All my children: The roles of semantic category and phonetic similarity in the misnaming of familiar individuals.

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2016-10

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Abstract

Despite knowing a familiar individual (such as a daughter) well, anecdotal evidence suggests that naming errors can occur among very familiar individuals. Here, we investigate the conditions surrounding these types of errors, or misnamings, in which a person (the misnamer) incorrectly calls a familiar individual (the misnamed) by someone else's name (the named). Across 5 studies including over 1,700 participants, we investigated the prevalence of the phenomenon of misnaming, identified factors underlying why it may occur, and tested potential mechanisms. We included undergraduates and MTurk workers and asked questions of both the misnamed and the misnamer. We find that familiar individuals are often misnamed with the name of another member of the same semantic category; family members are misnamed with another family member's name and friends are misnamed with another friend's name. Phonetic similarity between names also leads to misnamings; however, the size of this effect was smaller than that of the semantic category effect. Overall, the misnaming of familiar individuals is driven by the relationship between the misnamer, misnamed, and named; phonetic similarity between the incorrect name used by the misnamer and the correct name also plays a role in misnaming.

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10.3758/s13421-016-0613-z

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Deffler, Samantha A, Cassidy Fox, Christin M Ogle and David C Rubin (2016). All my children: The roles of semantic category and phonetic similarity in the misnaming of familiar individuals. Mem Cognit, 44(7). pp. 989–999. 10.3758/s13421-016-0613-z Retrieved from https://hdl.handle.net/10161/11918.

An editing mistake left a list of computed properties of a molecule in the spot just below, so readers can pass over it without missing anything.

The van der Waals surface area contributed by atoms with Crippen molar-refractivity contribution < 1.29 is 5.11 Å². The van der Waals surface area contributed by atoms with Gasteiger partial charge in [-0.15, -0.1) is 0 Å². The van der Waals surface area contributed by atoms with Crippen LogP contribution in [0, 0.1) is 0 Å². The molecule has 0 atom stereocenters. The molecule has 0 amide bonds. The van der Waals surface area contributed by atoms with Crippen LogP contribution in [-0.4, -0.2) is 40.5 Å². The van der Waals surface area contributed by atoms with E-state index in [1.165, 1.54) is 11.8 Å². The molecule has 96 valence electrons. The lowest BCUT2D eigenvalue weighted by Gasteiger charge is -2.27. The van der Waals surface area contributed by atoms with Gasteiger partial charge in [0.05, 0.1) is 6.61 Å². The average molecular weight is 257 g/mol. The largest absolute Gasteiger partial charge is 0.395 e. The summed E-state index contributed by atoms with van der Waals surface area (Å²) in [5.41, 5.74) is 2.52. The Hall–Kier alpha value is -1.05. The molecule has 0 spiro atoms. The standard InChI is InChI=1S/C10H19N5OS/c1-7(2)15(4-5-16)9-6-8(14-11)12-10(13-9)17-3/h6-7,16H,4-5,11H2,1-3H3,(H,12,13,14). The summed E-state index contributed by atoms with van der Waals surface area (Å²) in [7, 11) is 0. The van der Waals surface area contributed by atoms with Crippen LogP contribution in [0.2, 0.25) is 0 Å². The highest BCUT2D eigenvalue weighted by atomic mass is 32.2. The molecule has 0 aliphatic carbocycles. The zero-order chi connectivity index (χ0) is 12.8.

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Rubin

David C. Rubin

Juanita M. Kreps Distinguished Professor of Psychology and Neuroscience

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My main research interest has been in long-term memory, especially for complex (or "real-world") stimuli. This work includes the study of autobiographical memory and oral traditions, as well as prose. I have also studied memory as it is more commonly done in experimental psychology laboratories using lists. In addition to this purely behavioral research, which I plan to continue, I work on memory in clinical populations with the aid of a National Institute of Mental Health grant to study PTSD and on the underlying neural basis of memory the aid of a National Institute of Aging grant to study autobiographical memory using fMRI.






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